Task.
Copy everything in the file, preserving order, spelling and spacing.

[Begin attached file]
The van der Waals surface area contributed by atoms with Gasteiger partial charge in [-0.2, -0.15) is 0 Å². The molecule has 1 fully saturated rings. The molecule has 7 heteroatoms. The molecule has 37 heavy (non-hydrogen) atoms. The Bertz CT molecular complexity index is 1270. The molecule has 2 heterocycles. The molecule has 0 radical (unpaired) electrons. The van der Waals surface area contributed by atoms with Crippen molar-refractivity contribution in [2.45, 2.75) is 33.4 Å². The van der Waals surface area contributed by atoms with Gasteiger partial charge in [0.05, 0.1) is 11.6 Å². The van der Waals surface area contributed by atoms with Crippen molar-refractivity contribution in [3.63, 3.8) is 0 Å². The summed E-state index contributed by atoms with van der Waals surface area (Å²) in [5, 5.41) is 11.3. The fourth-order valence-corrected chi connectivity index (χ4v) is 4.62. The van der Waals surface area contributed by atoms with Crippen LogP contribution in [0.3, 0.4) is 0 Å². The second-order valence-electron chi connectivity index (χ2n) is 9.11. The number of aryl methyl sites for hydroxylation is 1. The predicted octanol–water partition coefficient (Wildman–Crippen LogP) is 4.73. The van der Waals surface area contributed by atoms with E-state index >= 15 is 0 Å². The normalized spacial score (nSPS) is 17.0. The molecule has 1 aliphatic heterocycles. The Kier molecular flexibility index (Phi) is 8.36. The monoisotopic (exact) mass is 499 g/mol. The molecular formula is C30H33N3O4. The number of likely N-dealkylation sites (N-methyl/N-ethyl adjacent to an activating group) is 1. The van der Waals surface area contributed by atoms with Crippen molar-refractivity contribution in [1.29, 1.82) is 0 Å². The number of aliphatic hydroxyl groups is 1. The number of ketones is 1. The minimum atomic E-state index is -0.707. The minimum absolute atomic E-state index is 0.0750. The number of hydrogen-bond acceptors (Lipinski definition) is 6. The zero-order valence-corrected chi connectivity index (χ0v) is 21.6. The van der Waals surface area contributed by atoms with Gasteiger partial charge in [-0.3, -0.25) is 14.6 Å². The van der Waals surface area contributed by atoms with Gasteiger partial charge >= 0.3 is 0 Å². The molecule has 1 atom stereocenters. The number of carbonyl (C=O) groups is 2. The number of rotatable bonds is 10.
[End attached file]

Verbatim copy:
The van der Waals surface area contributed by atoms with Gasteiger partial charge in [-0.2, -0.15) is 0 Å². The molecule has 1 fully saturated rings. The molecule has 7 heteroatoms. The molecule has 37 heavy (non-hydrogen) atoms. The Bertz CT molecular complexity index is 1270. The molecule has 2 heterocycles. The molecule has 0 radical (unpaired) electrons. The van der Waals surface area contributed by atoms with Crippen molar-refractivity contribution in [2.45, 2.75) is 33.4 Å². The van der Waals surface area contributed by atoms with Gasteiger partial charge in [0.05, 0.1) is 11.6 Å². The van der Waals surface area contributed by atoms with Crippen molar-refractivity contribution in [3.63, 3.8) is 0 Å². The summed E-state index contributed by atoms with van der Waals surface area (Å²) in [5, 5.41) is 11.3. The fourth-order valence-corrected chi connectivity index (χ4v) is 4.62. The van der Waals surface area contributed by atoms with Crippen LogP contribution in [0.3, 0.4) is 0 Å². The second-order valence-electron chi connectivity index (χ2n) is 9.11. The number of aryl methyl sites for hydroxylation is 1. The predicted octanol–water partition coefficient (Wildman–Crippen LogP) is 4.73. The van der Waals surface area contributed by atoms with E-state index >= 15 is 0 Å². The normalized spacial score (nSPS) is 17.0. The molecule has 1 aliphatic heterocycles. The Kier molecular flexibility index (Phi) is 8.36. The monoisotopic (exact) mass is 499 g/mol. The molecular formula is C30H33N3O4. The number of likely N-dealkylation sites (N-methyl/N-ethyl adjacent to an activating group) is 1. The van der Waals surface area contributed by atoms with Crippen molar-refractivity contribution in [1.29, 1.82) is 0 Å². The number of aliphatic hydroxyl groups is 1. The number of ketones is 1. The minimum atomic E-state index is -0.707. The minimum absolute atomic E-state index is 0.0750. The number of hydrogen-bond acceptors (Lipinski definition) is 6. The zero-order valence-corrected chi connectivity index (χ0v) is 21.6. The van der Waals surface area contributed by atoms with Gasteiger partial charge in [-0.3, -0.25) is 14.6 Å². The van der Waals surface area contributed by atoms with Gasteiger partial charge >= 0.3 is 0 Å². The molecule has 1 atom stereocenters. The number of carbonyl (C=O) groups is 2. The number of rotatable bonds is 10.